To what extent do circular economic models match or not with social inclusion or participation models? What can be learnt from such examples and experiences?How is the social factor included in CE practices?

 Circular Economy and Region: What are the fundamentals, conditions, and capacities needed to implement the circular economy in a region?

 What could models from organization theory contribute to shedding light on the implementation of the circular economy?

 How to decouple a city's or region's economic growth from environmental damage to the territory? How to decouple economic growth from the social gap (creation of socio-economic inequalities)?

 This thematic issue will accept different contributions, including research results, experiences, case studies, and notes based on research on  organizations, industries and cities implementing a circular economy.

 Each author may make their submission in any language. Once accepted, the author undertakes to translate it into English. It is preferable to submit your paper directly in English.


  • Deadline for submission of papers: January 08, 2021
  • Evaluation: by the end of March 2021
  • Date of publication: May 1, 2021

Authors' Guidelines: e_administration/information/authors


  • Ellen MacArthur Foundation. (2013-2015). Towards the Circular Ellen MacArthur Foundation.
  • Fratini C., Georg, S., & Jørgensen, M. (2018). Exploring the epistemic politics of circular economy in European cities: a research agenda with relevance for the governance of urban sustainability transitions, 9th International Sustainability Transitions Conference. Retrieved from
  • Homrich, A. S., Galvão, G., Abadia, L. G., & Carvalho, M. M. (2017). The Circular Economy Umbrella: Trends and Gaps on Integrating Pathways. Journal of Cleaner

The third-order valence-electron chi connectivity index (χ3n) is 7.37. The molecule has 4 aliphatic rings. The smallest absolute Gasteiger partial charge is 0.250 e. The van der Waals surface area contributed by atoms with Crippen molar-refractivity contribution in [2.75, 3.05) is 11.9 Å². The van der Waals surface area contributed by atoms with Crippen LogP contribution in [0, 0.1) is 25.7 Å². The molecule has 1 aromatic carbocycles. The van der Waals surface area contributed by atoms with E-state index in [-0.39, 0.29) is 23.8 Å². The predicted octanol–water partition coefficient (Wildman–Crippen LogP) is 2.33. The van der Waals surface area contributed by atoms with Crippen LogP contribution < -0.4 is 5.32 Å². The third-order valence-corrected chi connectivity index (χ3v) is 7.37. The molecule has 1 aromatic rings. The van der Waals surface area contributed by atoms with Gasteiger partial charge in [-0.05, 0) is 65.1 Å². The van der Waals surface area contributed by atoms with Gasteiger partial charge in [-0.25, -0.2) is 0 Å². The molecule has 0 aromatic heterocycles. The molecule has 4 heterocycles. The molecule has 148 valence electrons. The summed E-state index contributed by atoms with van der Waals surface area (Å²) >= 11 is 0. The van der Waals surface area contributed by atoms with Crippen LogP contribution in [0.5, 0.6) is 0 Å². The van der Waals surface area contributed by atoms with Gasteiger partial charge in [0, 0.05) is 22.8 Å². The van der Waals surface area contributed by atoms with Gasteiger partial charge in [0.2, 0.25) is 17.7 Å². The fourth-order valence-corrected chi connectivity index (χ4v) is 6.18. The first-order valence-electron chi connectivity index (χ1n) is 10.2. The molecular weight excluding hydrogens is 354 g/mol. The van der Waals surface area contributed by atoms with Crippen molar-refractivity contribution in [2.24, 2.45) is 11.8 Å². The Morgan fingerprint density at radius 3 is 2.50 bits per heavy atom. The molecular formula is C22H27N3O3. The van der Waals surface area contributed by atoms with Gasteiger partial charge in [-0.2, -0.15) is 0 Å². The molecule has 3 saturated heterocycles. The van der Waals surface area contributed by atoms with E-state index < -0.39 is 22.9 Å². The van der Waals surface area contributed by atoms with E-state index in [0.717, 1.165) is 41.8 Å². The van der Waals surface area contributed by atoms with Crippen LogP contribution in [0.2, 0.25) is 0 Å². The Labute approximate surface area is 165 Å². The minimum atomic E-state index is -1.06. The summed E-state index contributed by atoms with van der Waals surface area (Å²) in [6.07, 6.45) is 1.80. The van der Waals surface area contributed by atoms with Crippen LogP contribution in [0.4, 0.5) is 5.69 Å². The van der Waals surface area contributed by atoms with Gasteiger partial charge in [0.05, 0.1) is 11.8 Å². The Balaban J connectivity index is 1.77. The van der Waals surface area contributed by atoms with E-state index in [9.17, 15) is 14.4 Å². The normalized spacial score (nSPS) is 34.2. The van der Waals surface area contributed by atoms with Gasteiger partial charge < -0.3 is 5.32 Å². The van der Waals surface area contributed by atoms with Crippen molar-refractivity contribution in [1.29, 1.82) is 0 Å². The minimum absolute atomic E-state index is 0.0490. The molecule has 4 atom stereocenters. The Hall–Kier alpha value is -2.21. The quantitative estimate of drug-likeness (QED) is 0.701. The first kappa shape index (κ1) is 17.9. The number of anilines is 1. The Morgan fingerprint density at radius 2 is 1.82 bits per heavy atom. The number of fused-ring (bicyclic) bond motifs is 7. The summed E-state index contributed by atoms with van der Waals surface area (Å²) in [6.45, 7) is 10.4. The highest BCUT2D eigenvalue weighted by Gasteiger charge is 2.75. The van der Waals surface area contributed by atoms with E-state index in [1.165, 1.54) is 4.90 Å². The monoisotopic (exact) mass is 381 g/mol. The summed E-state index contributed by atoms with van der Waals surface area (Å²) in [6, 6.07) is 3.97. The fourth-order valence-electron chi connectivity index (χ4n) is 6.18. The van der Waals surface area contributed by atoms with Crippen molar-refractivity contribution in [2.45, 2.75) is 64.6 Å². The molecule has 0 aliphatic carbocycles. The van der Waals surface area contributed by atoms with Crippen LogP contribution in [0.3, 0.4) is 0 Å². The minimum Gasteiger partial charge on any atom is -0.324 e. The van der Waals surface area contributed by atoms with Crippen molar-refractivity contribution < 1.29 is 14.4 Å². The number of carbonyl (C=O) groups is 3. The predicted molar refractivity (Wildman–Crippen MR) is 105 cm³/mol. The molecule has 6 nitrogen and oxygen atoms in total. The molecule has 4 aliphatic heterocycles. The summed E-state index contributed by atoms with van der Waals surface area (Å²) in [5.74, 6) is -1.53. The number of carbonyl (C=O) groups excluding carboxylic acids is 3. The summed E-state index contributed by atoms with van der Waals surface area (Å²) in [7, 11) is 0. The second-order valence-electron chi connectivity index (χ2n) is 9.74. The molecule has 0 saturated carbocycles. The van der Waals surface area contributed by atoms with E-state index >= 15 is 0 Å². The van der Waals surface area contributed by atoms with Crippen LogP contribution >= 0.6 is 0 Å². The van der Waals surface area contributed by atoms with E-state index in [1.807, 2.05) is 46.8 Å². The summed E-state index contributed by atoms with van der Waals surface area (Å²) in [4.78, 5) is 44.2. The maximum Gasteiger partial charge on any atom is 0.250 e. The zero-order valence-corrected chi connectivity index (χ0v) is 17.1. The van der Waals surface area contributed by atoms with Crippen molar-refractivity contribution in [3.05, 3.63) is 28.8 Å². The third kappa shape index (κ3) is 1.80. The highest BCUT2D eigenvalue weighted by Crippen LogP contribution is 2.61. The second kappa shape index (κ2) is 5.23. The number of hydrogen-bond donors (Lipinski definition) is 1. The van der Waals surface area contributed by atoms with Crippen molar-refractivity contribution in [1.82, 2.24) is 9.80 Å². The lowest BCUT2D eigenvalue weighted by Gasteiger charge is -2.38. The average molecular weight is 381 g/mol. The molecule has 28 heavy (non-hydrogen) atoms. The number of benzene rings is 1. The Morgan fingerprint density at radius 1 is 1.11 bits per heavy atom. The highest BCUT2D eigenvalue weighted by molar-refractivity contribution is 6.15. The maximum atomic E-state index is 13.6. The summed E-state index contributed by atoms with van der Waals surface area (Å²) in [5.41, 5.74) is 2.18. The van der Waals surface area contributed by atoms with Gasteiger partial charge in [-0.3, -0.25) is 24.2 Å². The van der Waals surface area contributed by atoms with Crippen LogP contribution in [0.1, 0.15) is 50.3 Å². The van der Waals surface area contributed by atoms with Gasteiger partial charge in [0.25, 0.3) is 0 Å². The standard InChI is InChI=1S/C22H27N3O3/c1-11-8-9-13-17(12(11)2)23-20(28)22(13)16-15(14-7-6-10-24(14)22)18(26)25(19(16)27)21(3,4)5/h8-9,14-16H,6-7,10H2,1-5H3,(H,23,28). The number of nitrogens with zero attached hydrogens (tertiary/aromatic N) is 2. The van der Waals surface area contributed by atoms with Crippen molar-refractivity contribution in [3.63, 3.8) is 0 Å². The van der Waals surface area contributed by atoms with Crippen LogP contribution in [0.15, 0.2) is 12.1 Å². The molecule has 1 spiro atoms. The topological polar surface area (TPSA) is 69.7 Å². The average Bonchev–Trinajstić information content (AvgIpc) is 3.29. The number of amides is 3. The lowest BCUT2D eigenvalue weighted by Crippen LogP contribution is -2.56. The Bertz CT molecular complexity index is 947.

• Kirchherr, J., Reike, D., & Hekkert, M. (2017). Conceptualizing the circular economy: An analysis of 114 definitions. Resources, Conservation and Recycling, 127, 221-232.
  • Korhonen, J., Nuur, C., Feldmann, A., & Birkie, S. E. (2018). Circular economy as an essentially contested concept. Journal of Cleaner Production, 175, 544-552.
  • Rip, A., & R. Kemp (1998). ‘Technological change’, in S. Rayner & E. L. Malone (Eds.), Human Choice and Climate Change (Vol. 2, pp. 327-399). Columbus, USA: Battelle


Emmanuel Raufflet

Emmanuel Raufflet is a professor at HEC Montreal and co-responsible for the Pôle Économie circulaire, énergie et environnement in the same institution. He has been the academic director of the EDDEC Institute (Environment, Sustainable Development, and Circular Economy). Professor Raufflet has authored over 100 publications on sustainable development, corporate social responsibility, and circular economy.

Carlos Scheel Mayenberger

Professor Emeritus, Tecnológico de Monterrey, EGADE Business School. Mexico on the areas of technological innovation, circular economy, complexity, and systemic approach to sustainability. Professor Scheel is currently working on implementing the SWIT model: Sustainable Wealth Creation based on Innovation and Enabling Technologies. This is a platform based on the concept of disruptive, systemic, and circular innovation for the creation of sustainable wealth. He has been a visiting professor and researcher in more than 25 academic institutions in 14 countries. He has authored over 60 technical papers and 14 books.